Changes such as adding or increasing access to facilities, and adding multiple recreational programs, seemed to be effective for increasing student MVPA over the 1-year period. However, given the specificity of results, a one-size fits all approach may not be effective for increasing MVPA. Instead, school principals need to consider the resources within and surrounding their school, and the interests of the students.

Keywords

Adolescent Youth Environment Longitudinal Programs Policy Intervention

Background

Regular moderate- to vigorous-intensity physical activity (MVPA) is associated with several physical, mental health, and cognitive benefits in school-aged children and youth [13]. According to recent global estimates, approximately 80 % of adolescents failed to meet the recommended amount of MVPA for optimal health benefits [4]. Further, evidence has suggested that there is an actual decline in the amount of time spent in MVPA during adolescence [5, 6]. Given the adverse health consequences associated with physical inactivity [4, 7], identifying effective strategies to increase MVPA and promote a healthy active lifestyle among adolescents is warranted.

Ample research has identified individual correlates that can be targeted to increase MVPA among adolescents [8]. However, some models suggest that factors outside of the individual also have potential to influence MVPA. For instance, ecological models often recognize that the development of health-enhancing behaviours, such as MVPA, involves interactions between the individual (e.g., self-efficacy, enjoyment, attitudes) [9] and the multiple contexts (e.g., home, school, community) in which they are situated [10, 11]. Since most adolescents spend approximately 25 h each week in school throughout the school year [12, 13], the school environment represents one important context for shaping MVPA [3, 1416].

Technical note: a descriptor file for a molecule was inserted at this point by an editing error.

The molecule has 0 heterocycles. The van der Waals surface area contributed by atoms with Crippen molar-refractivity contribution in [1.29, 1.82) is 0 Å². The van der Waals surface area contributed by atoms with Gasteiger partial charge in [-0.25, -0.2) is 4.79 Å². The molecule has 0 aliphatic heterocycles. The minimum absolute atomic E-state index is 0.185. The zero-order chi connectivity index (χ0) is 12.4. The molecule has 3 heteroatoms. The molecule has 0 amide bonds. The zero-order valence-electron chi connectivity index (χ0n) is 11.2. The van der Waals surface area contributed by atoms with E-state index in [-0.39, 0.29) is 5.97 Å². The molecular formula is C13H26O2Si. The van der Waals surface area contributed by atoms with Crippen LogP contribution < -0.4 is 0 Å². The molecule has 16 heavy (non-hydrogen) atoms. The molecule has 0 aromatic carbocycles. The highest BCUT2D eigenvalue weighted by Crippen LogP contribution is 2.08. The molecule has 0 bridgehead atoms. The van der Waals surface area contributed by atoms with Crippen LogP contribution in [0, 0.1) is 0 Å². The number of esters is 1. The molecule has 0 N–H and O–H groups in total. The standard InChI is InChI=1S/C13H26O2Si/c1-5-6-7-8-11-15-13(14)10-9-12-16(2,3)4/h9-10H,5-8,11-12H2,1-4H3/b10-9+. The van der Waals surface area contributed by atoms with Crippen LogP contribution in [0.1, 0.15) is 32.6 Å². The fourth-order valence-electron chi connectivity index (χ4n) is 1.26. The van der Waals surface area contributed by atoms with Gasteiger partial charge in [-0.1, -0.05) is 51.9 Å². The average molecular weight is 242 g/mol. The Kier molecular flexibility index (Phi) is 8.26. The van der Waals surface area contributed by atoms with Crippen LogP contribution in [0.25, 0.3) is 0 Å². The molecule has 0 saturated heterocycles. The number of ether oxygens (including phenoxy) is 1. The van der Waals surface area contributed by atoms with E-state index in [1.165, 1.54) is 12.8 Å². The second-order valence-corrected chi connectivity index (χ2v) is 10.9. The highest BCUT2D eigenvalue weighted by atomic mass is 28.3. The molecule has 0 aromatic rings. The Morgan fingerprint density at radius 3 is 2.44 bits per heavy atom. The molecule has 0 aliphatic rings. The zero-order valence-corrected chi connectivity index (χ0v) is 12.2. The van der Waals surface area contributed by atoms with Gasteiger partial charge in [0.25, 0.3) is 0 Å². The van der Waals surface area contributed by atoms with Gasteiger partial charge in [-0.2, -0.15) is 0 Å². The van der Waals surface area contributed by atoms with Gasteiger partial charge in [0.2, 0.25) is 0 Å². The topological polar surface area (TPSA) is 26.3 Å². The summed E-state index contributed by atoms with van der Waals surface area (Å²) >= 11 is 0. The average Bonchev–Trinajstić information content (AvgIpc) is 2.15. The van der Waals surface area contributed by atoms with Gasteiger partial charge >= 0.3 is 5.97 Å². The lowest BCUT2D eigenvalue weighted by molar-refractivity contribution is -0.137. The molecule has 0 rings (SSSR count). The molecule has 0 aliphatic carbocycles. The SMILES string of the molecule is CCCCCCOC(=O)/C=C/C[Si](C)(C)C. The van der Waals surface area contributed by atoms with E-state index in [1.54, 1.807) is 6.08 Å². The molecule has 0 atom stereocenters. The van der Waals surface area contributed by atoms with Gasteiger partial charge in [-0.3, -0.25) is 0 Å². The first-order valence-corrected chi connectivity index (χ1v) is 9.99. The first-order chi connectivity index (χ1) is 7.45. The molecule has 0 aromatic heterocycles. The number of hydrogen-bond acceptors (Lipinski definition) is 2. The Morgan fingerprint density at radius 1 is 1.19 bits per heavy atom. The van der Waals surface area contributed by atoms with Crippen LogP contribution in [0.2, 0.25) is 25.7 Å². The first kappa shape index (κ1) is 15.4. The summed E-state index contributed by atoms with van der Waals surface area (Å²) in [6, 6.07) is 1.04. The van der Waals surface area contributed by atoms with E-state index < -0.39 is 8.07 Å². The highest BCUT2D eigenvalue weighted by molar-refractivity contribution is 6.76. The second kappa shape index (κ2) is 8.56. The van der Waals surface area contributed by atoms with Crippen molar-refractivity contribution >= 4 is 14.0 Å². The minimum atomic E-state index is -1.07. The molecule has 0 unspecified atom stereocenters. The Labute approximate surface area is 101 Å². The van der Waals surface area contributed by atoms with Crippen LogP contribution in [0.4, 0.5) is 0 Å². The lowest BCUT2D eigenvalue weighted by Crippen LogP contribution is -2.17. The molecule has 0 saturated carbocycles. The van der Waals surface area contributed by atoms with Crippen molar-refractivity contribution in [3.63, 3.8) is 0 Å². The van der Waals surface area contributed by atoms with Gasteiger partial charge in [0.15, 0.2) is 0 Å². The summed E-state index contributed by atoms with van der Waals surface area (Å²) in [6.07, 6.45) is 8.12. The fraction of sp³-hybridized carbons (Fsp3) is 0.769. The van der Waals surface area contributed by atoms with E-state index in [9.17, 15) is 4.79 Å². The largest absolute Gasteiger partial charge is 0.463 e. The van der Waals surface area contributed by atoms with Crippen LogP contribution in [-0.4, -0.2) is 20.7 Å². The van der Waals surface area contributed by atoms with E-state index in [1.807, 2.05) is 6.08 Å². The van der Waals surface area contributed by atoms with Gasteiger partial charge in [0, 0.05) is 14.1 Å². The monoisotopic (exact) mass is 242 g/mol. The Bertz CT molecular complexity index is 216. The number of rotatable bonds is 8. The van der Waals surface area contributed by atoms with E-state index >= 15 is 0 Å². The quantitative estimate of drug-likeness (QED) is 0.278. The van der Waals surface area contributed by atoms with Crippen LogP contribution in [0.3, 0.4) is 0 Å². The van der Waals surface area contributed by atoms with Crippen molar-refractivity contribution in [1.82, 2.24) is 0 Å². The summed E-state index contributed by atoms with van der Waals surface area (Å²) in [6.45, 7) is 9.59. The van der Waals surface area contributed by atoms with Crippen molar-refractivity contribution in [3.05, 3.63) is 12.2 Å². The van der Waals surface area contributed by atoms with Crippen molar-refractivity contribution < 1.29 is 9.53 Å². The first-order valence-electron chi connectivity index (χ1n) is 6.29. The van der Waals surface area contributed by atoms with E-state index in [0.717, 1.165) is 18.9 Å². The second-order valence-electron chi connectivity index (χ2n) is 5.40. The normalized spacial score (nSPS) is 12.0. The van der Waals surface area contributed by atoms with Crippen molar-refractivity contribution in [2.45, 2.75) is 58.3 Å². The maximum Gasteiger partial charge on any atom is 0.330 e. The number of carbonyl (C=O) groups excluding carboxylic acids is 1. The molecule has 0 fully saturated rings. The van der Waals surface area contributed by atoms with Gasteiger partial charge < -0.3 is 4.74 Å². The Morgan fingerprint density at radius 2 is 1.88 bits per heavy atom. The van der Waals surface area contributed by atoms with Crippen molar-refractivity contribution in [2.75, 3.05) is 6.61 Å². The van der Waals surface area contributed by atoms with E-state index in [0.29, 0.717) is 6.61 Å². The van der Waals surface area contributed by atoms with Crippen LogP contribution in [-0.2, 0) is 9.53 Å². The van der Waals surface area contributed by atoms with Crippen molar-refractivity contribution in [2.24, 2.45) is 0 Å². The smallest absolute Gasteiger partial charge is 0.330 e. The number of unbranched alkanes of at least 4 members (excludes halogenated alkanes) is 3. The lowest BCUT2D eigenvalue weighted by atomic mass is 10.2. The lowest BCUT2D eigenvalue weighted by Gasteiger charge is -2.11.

Examination of the school environment’s influence on student MVPA has been a growing body of research within the last five years [17]. According to a recent systematic review examining aspects of the whole-school environment, it was found that activity setting, perceived teacher support, and intramurals were consistently positively associated with student MVPA [17]. However, the majority of included studies were cross-sectional in nature, and the evidence from the limited longitudinal and experimental studies was mixed [17]. Similar mixed results were found in a separate review, stemming from heterogeneity in terms of frequency, duration, and intensity of school-based PA interventions [18]. While the authors of the review identified several PA intervention successes for increasing MVPA in younger children, it was concluded that PA interventions targeting adolescents were ineffective [18].